When it comes to education, wealth inequality is a serious issue. According to a Brookings Institution report, black students rely on student loans more heavily than other racial groups. Four years after graduation, black students carry nearly $25,000 more in debt than white students, on average.
The problem can be even worse for black women. The Institute for Women’s Policy Research found that nearly half of all black women in college have dependent children. Of those that do, juggling education costs, work demands, and children can quickly exhaust their budgets, leading them to depend more heavily on student loans to pay for school.
Graduating with high levels of debt can be difficult to manage. Luckily, there are many grants and scholarships for black women that can reduce your education costs and limit your debt.
Why grants and scholarships are so important
Going to college is more expensive than ever. The cost for a single year at a private college is a staggering $33,480, on average. If you don’t have that money saved in your bank account, you’ll have to find another way to cover the cost of tuition and room and board.
If you take out student loans, you’ll have to pay them back with interest once you graduate. You could end up paying thousands more than you originally borrowed, making it difficult to get out of debt.
Unlike student loans, scholarships are like free money; in most cases, you don’t have to pay them back. You can combine grants and scholarships to cover your education expenses, reducing how much you have to borrow.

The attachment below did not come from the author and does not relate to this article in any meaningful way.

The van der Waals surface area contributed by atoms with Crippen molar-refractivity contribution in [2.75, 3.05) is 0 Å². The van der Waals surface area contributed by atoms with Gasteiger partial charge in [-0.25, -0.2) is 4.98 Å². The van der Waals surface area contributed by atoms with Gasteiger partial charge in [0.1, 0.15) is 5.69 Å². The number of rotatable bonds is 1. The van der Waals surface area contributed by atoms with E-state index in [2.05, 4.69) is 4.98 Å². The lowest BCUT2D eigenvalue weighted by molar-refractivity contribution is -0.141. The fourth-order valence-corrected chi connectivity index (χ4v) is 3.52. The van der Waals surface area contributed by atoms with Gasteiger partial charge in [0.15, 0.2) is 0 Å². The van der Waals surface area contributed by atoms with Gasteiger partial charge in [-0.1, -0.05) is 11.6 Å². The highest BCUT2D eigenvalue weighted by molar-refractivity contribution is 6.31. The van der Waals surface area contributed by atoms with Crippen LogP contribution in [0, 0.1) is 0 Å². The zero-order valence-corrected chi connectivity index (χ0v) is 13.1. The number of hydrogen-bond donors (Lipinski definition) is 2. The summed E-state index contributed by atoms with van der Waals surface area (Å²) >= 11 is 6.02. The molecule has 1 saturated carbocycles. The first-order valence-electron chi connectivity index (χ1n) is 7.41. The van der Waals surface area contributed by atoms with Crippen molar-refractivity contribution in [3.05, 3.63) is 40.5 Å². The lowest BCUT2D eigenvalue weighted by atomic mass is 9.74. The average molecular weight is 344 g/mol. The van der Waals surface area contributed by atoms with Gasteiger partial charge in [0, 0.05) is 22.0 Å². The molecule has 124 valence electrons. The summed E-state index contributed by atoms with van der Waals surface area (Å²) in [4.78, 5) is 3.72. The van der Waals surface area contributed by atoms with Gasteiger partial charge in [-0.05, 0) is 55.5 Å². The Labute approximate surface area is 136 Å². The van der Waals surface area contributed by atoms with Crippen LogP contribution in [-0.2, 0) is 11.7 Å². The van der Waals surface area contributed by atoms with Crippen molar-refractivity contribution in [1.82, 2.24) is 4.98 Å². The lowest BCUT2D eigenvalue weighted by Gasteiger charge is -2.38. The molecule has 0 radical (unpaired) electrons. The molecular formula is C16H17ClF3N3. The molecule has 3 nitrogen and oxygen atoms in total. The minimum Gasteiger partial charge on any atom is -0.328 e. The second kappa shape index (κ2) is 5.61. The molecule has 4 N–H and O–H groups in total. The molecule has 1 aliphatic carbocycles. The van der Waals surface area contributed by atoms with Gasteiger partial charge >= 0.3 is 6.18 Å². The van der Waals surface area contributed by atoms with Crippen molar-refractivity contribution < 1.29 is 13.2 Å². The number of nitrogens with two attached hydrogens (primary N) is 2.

Where to find grants and scholarships for black women
Scholarships can come from many different organizations, from large nonprofits to private donors. If you’re in need of financial assistance for school, the following sources can be great places to start your search.
1. Your university
Many universities offer scholarships specifically designed for minorities and women. For example, Ivy-League Brown University offers scholarships just for black students.
Although your university can be a valuable source of aid, finding and applying to every available scholarship is challenging. Ask your school’s financial aid representative if there’s a specific scholarship department that handles applications and awards.
If there is a scholarship office, the representative can help identify university-offered options and even direct you to outside scholarship sources.
Even if your university might not fund its own grants for black women, it could partner with an organization that does. The Charlotte W. Newcombe Foundation, for example, works with 25 schools to provide grants for black women.
2. Civil rights and advocacy organizations
Civil rights and advocacy groups nationwide aim to help people better their situations through education. To do so, they might offer scholarships to offset your college costs. Here are a few examples: